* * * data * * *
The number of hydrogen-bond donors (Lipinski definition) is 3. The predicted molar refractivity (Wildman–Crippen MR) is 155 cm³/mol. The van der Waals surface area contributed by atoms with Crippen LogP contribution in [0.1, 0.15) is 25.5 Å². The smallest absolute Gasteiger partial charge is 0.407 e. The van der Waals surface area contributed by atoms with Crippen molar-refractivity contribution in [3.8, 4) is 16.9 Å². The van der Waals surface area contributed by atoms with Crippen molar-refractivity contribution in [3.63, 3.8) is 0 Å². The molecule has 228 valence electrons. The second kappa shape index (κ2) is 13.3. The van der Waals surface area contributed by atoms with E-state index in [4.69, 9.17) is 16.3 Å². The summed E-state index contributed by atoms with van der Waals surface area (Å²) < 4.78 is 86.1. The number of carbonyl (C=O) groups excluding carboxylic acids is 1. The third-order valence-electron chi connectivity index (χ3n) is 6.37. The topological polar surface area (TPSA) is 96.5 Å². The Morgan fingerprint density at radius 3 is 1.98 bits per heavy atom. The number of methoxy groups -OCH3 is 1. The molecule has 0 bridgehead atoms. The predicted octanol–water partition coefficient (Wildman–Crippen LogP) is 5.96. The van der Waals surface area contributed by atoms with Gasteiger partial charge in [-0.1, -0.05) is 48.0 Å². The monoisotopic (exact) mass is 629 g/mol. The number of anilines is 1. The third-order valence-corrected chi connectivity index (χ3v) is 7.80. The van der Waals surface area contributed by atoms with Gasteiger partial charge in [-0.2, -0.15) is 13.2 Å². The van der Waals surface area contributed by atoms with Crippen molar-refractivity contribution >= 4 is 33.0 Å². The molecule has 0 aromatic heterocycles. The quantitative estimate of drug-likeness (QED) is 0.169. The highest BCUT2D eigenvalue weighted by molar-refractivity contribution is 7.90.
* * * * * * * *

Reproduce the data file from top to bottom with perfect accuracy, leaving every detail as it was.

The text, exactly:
The number of hydrogen-bond donors (Lipinski definition) is 3. The predicted molar refractivity (Wildman–Crippen MR) is 155 cm³/mol. The van der Waals surface area contributed by atoms with Crippen LogP contribution in [0.1, 0.15) is 25.5 Å². The smallest absolute Gasteiger partial charge is 0.407 e. The van der Waals surface area contributed by atoms with Crippen molar-refractivity contribution in [3.8, 4) is 16.9 Å². The van der Waals surface area contributed by atoms with Crippen molar-refractivity contribution in [3.63, 3.8) is 0 Å². The molecule has 228 valence electrons. The second kappa shape index (κ2) is 13.3. The van der Waals surface area contributed by atoms with E-state index in [4.69, 9.17) is 16.3 Å². The summed E-state index contributed by atoms with van der Waals surface area (Å²) < 4.78 is 86.1. The number of carbonyl (C=O) groups excluding carboxylic acids is 1. The third-order valence-electron chi connectivity index (χ3n) is 6.37. The topological polar surface area (TPSA) is 96.5 Å². The Morgan fingerprint density at radius 3 is 1.98 bits per heavy atom. The number of methoxy groups -OCH3 is 1. The molecule has 0 bridgehead atoms. The predicted octanol–water partition coefficient (Wildman–Crippen LogP) is 5.96. The van der Waals surface area contributed by atoms with Gasteiger partial charge in [-0.1, -0.05) is 48.0 Å². The monoisotopic (exact) mass is 629 g/mol. The number of anilines is 1. The third-order valence-corrected chi connectivity index (χ3v) is 7.80. The van der Waals surface area contributed by atoms with Gasteiger partial charge in [-0.2, -0.15) is 13.2 Å². The van der Waals surface area contributed by atoms with Crippen molar-refractivity contribution >= 4 is 33.0 Å². The molecule has 0 aromatic heterocycles. The quantitative estimate of drug-likeness (QED) is 0.169. The highest BCUT2D eigenvalue weighted by molar-refractivity contribution is 7.90.